OEMs need robust, durable, high-performance lubricants to enable modern engine hardware—it’s how federally mandated fuel economy limits can be reached.
General Motors’ (GM) proprietary dexos1™ specification for gasoline engines is entering its second generation, and this new spec (dexos1™: 2015) is reflective of the global market shift toward higher performance lubricants and fuel economy in passenger cars. Setting stricter limits than some common industry standards, dexos1 demands fuel economy gains without sacrificing performance and durability.
In order to help ensure our customers’ success under second generation dexos1, Lubrizol has closely monitored the new specification’s development and the biggest formulation challenges it poses. Here’s a brief overview of the most pressing “need to know” items around second generation dexos1:
dexos1 is a global specification Through development of its own proprietary specification, GM is effectively harmonizing several global markets in which it participates. Dexos1 is a way of ensuring that regardless of where GM vehicles are serviced, those vehicles receive the same high-quality oils to maximize performance.
Second Generation dexos1 helps enable modern hardware It can’t be stressed enough that modern, fuel efficient gasoline engines require higher-performance lubricants to reach peak efficiency. Gasoline direct injection (GDI) and turbocharged GDI (TGDI) engines run hotter, increasing stress for lubricants. The second generation dexos1 will certify peak performance, higher than that of many lubricants currently on the market.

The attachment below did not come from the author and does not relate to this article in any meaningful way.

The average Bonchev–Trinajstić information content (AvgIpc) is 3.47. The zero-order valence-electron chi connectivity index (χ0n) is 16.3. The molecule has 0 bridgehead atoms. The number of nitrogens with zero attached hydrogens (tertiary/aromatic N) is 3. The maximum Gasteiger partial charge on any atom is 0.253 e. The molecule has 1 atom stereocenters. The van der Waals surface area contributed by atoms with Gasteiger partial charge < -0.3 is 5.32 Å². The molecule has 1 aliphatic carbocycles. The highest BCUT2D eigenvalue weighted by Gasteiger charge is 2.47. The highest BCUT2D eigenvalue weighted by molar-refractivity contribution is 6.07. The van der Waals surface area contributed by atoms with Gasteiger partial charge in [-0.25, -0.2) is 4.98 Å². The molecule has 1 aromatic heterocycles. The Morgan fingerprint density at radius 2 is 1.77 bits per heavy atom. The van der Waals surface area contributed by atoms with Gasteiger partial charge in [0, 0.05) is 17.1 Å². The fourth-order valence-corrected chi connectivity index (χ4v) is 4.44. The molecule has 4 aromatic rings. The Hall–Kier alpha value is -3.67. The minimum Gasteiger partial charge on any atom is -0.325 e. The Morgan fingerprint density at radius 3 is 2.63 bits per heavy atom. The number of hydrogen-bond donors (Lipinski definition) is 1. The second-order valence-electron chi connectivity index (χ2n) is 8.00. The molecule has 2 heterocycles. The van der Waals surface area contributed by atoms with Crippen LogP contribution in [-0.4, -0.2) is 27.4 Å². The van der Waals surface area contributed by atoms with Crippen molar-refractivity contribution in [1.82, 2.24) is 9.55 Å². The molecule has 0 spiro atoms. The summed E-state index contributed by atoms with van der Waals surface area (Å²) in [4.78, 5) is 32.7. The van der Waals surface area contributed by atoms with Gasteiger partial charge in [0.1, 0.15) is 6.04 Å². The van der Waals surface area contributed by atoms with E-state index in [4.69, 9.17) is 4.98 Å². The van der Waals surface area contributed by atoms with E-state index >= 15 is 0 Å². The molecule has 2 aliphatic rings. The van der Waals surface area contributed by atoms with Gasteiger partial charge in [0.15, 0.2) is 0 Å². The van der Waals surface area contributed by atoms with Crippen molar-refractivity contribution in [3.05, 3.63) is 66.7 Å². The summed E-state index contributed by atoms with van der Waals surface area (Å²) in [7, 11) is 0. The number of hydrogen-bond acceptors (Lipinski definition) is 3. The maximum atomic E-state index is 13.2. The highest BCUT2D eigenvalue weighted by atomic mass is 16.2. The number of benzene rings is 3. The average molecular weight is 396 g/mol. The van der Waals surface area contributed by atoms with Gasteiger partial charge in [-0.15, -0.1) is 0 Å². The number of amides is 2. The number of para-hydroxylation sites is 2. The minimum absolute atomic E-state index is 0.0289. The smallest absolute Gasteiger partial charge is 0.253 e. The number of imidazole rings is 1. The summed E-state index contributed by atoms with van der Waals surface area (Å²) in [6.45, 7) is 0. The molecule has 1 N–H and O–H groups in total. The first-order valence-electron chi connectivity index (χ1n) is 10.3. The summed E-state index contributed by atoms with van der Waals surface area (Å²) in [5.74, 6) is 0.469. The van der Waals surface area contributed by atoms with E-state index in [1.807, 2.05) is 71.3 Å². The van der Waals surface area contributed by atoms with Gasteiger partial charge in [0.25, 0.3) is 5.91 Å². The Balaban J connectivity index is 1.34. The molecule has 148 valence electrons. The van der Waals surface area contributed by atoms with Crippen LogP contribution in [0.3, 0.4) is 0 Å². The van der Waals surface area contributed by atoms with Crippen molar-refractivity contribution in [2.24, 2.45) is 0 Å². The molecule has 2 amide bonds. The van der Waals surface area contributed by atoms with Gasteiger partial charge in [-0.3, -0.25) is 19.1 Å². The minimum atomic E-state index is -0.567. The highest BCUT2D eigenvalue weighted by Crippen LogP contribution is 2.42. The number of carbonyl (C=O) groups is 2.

dexos1 will require widespread reformulation to meet heightened performance standards In order to achieve certification under the new specification, oil marketers must undergo all new testing procedures; no existing performance data will carry over. Consider that the new tests in dexos1 will require much higher limits, and reformulation for many currently certified dexos1 oils will be required industry-wide.
Part of the potential need for reformulation comes from several new engine tests specific to the second generation dexos1 specification. These include:
- Stochastic pre-ignition (SPI) test: Setting stricter limits than the comparable test incorporated with the proposed GF-6 specification (called the LSPI Test), the new dexos1 test ensures lubricants can mitigate SPI, a problem encountered in TGDI engines.
- New European Drive Cycle (NEDC) fuel economy test: Measures fuel economy via chassis-dynamometer across several engine platforms, ensuring the desired fuel economy benefits across many GM vehicles
- Turbocharger deposit test: Ensures a lubricant will not succumb to deposit buildup under the intense temperatures inherent to turbochargers—critical to maximum fuel economy gains.
- GM Oxidation (GMOD) test: A new test to evaluate a lubricant’s resistance to oxidation, a condition that can compromise fuel economy and protective benefits. Lubrizol has installed the GMOD test stand at its testing facilities.
Additional tests ensuring no compromise for durability and cleanliness for deoxs1 certified oils.
Mandatory transition to the new dexos1 specification is expected in August 2016, with current dexos1 certification expiring at that time. Lubrizol urges its customers seeking certification under the second generation dexos1 specification to evaluate the licensing status of current product lines and how they may be challenged to reformulate with new additive chemistry.
The second generation dexos1 keeps a driving focus on fuel economy—performance standards that Lubrizol is uniquely positioned to help its customers meet with advanced additive packages. From identifying needs to meeting them with sophisticated formulation expertise, Lubrizol works with its customers to achieve Success Together through unparalleled market expertise, testing capabilities and independent strength.
To learn more about how Lubrizol can help with your reformulation needs in preparation for re-certification, contact your Lubrizol account manager.